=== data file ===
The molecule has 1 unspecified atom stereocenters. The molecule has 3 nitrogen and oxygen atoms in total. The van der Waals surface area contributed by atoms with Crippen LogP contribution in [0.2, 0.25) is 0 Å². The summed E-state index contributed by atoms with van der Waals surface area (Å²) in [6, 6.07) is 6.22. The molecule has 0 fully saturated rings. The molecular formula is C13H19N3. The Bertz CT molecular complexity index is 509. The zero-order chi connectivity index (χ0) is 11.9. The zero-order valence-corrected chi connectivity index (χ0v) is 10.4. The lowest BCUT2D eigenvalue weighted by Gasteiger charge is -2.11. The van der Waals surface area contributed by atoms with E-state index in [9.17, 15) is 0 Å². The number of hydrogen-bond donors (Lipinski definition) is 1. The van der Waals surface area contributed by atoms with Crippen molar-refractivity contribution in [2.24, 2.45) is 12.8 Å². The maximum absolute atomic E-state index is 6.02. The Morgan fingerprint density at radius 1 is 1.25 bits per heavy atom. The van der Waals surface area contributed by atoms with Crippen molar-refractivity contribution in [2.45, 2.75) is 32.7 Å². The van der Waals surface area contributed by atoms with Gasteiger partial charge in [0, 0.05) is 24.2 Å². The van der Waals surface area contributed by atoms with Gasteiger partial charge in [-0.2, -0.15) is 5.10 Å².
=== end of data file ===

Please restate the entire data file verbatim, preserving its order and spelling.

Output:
The molecule has 1 unspecified atom stereocenters. The molecule has 3 nitrogen and oxygen atoms in total. The van der Waals surface area contributed by atoms with Crippen LogP contribution in [0.2, 0.25) is 0 Å². The summed E-state index contributed by atoms with van der Waals surface area (Å²) in [6, 6.07) is 6.22. The molecule has 0 fully saturated rings. The molecular formula is C13H19N3. The Bertz CT molecular complexity index is 509. The zero-order chi connectivity index (χ0) is 11.9. The zero-order valence-corrected chi connectivity index (χ0v) is 10.4. The lowest BCUT2D eigenvalue weighted by Gasteiger charge is -2.11. The van der Waals surface area contributed by atoms with E-state index in [9.17, 15) is 0 Å². The number of hydrogen-bond donors (Lipinski definition) is 1. The van der Waals surface area contributed by atoms with Crippen molar-refractivity contribution in [2.24, 2.45) is 12.8 Å². The maximum absolute atomic E-state index is 6.02. The Morgan fingerprint density at radius 1 is 1.25 bits per heavy atom. The van der Waals surface area contributed by atoms with Crippen molar-refractivity contribution in [2.45, 2.75) is 32.7 Å². The van der Waals surface area contributed by atoms with Gasteiger partial charge in [0, 0.05) is 24.2 Å². The van der Waals surface area contributed by atoms with Gasteiger partial charge in [-0.2, -0.15) is 5.10 Å².